His second example:
I come out of music, and I'm still involved in music. Some of that goes into the film business, especially with Participant Media, which is the company founded by Jeff Skoll that does documentaries like the Obama one or Malala or RBG and also Green Book and Spotlight—movies that are entertaining but have substance, which is what we do. We always try and wrap our stuff up in entertaining packages, so it gets on people's radar, but it has some seriousness in that.
So because of my film music work, I know the guys at Pixar, so some of the guys, the marketing guy, and we put together a thing for the Grammys called the Grammy Music Education Coalition, which was basically a coalition of different organizations in the teaching music world. About 70 people, 70 organizations, I should say.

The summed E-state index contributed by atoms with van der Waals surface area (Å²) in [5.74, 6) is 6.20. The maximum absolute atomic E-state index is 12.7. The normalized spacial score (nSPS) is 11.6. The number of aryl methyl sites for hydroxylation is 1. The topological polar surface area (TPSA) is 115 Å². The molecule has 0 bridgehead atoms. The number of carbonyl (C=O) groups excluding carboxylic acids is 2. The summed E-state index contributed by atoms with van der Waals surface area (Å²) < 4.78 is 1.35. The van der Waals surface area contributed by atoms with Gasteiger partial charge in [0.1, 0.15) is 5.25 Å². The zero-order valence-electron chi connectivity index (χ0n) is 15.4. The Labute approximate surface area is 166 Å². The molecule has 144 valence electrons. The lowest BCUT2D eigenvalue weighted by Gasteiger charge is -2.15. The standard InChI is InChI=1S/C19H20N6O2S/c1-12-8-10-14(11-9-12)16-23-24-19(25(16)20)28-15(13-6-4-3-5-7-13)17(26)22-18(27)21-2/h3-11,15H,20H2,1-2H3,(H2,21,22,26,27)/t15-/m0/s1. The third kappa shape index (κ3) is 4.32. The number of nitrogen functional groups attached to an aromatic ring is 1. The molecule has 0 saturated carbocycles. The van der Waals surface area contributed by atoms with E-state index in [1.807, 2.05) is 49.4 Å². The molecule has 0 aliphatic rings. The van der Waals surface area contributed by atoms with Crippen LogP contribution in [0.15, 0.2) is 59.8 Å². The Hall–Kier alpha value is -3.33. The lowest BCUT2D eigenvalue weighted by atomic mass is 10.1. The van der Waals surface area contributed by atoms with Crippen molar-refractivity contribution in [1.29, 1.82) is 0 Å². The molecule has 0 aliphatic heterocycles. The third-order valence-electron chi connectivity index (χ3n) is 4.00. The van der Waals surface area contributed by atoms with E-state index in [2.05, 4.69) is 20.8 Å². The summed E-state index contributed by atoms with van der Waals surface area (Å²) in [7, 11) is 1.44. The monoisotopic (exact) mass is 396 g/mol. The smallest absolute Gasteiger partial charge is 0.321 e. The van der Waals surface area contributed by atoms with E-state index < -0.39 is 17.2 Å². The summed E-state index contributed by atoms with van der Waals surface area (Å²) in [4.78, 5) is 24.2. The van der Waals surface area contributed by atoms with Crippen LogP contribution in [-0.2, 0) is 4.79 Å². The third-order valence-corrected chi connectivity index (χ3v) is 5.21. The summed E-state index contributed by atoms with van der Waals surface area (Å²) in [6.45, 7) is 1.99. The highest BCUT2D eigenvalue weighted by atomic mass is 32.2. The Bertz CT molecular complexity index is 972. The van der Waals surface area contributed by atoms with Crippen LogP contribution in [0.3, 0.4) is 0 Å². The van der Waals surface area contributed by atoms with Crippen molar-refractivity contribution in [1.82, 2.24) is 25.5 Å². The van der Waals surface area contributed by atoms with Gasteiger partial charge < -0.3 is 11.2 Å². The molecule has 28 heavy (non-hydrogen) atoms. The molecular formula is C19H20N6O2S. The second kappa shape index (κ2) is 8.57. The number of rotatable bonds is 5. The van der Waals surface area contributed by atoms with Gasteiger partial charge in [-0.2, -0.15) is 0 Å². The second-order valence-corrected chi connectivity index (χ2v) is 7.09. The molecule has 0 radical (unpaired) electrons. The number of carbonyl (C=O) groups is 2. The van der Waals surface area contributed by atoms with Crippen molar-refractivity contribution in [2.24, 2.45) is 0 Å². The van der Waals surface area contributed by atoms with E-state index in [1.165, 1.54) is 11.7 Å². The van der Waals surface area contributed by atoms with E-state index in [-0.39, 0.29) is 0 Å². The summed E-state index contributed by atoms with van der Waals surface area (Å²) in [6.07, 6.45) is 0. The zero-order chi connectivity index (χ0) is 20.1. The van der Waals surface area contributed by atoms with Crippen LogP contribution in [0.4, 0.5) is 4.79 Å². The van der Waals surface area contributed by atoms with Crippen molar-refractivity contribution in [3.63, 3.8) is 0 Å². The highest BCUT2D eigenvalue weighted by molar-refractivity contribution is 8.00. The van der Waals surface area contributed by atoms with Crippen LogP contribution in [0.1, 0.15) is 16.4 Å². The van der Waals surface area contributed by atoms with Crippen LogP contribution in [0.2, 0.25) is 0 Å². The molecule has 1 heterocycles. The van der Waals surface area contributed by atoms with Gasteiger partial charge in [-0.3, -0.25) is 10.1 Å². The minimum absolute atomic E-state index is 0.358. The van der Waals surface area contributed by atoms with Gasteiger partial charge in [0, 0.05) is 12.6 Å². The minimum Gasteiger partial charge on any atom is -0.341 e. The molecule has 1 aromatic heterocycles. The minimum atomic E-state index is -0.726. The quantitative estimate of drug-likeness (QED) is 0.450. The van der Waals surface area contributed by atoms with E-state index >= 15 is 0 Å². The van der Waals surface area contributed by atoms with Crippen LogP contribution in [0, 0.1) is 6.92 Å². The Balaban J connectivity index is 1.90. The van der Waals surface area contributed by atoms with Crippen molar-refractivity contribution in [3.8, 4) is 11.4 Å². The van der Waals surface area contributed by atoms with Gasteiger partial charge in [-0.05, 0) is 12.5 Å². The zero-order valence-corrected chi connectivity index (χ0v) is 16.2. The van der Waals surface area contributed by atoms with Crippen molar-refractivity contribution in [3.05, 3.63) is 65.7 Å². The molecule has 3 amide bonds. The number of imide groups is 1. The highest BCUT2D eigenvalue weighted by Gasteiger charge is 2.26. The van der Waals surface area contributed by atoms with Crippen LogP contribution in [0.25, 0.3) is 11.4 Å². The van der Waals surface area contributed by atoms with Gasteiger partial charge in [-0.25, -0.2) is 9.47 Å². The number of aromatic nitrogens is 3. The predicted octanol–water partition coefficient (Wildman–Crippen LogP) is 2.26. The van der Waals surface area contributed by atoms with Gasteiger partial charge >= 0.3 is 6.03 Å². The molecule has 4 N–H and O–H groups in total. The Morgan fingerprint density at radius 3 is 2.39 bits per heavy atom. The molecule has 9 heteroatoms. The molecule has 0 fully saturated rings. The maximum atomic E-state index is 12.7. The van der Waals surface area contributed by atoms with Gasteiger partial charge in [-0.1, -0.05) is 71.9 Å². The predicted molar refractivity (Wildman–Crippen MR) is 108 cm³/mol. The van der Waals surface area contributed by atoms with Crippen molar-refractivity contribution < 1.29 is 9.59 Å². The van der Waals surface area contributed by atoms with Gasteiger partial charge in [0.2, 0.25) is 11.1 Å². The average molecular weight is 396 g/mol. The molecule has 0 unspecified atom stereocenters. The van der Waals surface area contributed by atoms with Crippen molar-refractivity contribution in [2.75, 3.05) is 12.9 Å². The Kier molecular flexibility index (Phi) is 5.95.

We were all concerned with the lack of music in public schools, especially for what we now call BIPOC folk. I could go on a lot, but I know we have a short podcast, but suffice to say, music has social emotional benefits and intellectual benefits that we all know about in addition to academic ones.
So, I reached out to Pixar. They were doing a movie—I don't know if you remember this movie called Coco. It was an animated movie about a kid whose grandfather was like the Elvis Presley of Mexico, but he wasn't allowed music. So that connection with the Grammys and the lack of music in the schools proved to be very powerful.
Pixar was fantastic, and the Grammys were fantastic. We had 200,000 or 300,000 kids involved in the program, and donations and music platforms that were were utilized and broadened.